Tatum struggled from the perimeter — where he made only 1-of-8 from behind the arc — however, unlike what we’ve seen in the past, Tatum didn’t let it disrupt the Celtics’ offensive flow. He finished with 21 points on 6-of-18 and a team-high eight assists.
As one of Brad Stevens’ key distributors, Tatum made life easier for his teammates.
Celtics’ Brad Stevens: ‘The Ball Was Popping Around The Way That It Hasn’t Been’
Constantly finding guys open, attacking the rim, and withstanding ball pressure, Tatum was a force. Despite missing seven 3-pointers, he got to the free-throw line — where he was a perfect 8-for-8.
“The ball moved right out of the gate and even though we weren’t making shots the first couple of minutes, the ball was popping around the way that it hasn’t been,” Stevens said after Tuesday’s win. “We rewarded guys for running more than we have in the past few weeks and we’ve rewarded guys for cutting more than we have in the last few weeks — that’s a huge part of team-ness, making the right play, and all that other stuff.
“I was encouraged by that.”
Given the Celtics’ recent outings against the Washington Wizards and Detriot Pistons, where Boston tallied 14 and 15 assists, respectively, a 26-assist night against the Nuggets was par for the course, heading into Tuesday. Still, Tatum executed beautifully as point-forward and did it with Jaylen Brown and Kemba Walker as his main beneficiaries.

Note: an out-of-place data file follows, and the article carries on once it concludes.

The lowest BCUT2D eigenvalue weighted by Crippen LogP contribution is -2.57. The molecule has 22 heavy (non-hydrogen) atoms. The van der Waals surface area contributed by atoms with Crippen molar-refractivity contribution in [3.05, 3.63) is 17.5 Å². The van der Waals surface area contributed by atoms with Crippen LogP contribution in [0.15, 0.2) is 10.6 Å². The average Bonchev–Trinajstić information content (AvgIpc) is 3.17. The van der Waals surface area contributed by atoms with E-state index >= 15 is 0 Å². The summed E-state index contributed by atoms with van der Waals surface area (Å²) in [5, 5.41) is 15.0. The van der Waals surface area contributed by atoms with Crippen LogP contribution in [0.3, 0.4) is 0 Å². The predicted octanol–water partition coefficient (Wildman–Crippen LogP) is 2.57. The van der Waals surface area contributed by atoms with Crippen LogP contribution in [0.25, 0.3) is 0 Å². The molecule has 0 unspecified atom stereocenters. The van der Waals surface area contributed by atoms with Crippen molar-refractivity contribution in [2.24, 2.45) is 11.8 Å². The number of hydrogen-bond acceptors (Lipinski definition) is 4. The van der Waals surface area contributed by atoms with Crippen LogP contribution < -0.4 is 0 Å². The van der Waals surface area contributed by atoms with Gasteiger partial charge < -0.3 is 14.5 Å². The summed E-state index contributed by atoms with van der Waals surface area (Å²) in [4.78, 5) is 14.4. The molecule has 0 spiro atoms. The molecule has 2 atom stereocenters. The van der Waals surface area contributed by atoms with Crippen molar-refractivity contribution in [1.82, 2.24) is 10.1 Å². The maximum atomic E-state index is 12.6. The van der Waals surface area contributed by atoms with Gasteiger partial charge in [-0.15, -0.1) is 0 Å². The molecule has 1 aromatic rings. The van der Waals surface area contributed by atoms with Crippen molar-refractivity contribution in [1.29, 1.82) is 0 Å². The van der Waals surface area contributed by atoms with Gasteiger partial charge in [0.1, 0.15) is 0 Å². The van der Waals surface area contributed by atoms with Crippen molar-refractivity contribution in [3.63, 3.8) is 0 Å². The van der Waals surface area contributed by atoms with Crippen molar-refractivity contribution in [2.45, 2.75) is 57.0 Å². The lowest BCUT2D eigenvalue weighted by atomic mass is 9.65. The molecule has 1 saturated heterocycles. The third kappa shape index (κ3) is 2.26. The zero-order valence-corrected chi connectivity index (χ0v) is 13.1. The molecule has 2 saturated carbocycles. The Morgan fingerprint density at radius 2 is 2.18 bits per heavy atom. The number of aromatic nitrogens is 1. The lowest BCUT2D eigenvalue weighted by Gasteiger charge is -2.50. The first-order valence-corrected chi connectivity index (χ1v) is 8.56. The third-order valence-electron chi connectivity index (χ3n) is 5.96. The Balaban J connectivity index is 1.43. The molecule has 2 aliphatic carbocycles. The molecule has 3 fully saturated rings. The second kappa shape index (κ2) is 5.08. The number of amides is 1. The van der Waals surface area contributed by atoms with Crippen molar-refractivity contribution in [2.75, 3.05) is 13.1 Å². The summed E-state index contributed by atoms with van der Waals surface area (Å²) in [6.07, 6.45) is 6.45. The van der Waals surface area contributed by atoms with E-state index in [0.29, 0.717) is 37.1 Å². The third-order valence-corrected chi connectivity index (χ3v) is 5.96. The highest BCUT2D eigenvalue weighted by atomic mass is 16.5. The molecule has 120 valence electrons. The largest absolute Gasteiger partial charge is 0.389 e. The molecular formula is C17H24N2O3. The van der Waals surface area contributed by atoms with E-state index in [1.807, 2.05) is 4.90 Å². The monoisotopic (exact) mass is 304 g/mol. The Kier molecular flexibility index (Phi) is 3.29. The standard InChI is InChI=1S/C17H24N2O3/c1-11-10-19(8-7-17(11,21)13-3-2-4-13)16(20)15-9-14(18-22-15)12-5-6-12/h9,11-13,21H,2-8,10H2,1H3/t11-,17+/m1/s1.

Brown finished with a team-high 27 points on 11-of-20 attempts, including 5-of-10 from deep and Walker added 17 points on 5-of-13 to go with his three triples. In the end, the Celtics trio countered Nuggets All-Star center Nikola Jokic’s (43 points) relentless scoring before putting the finishing touches on a hard-fought, must-needed win at TD Garden.
Jayson Tatum On Aftereffects Of COVID-19: ‘It Messes With Your Breathing’
“I think it messes with your breathing a little bit,” Tatum said Tuesday afternoon. “I have experienced some games where I don’t want to say (I was) struggling to breathe, but, you know, you get fatigued a lot quicker than normal — just running up and down the court a few times; it’s easier to get out of breath, or tired a lot faster.
“I’ve noticed that since I’ve had COVID, it’s just something I’m working on. It’s gotten better since the first game I played but I still deal with it from time to time.”
Shooting a combined 9-of-32 in his last two outings, including 1-of-10 from behind the arc, Tatum’s in a bit of a slump but still averaging a career-high 35.2 minutes per game. However, Tatum knows when you’re an All-Star on a team that’s been struggling as much as the Celtics, playing a lot on a nightly basis, comes with the territory.
“It’s just a long process,” Tatum said. “I’ve talked to other guys that have had it, and they say they experienced the same thing, and it kind of just gets better over time. But as much as we play, I guess it takes a little bit longer.”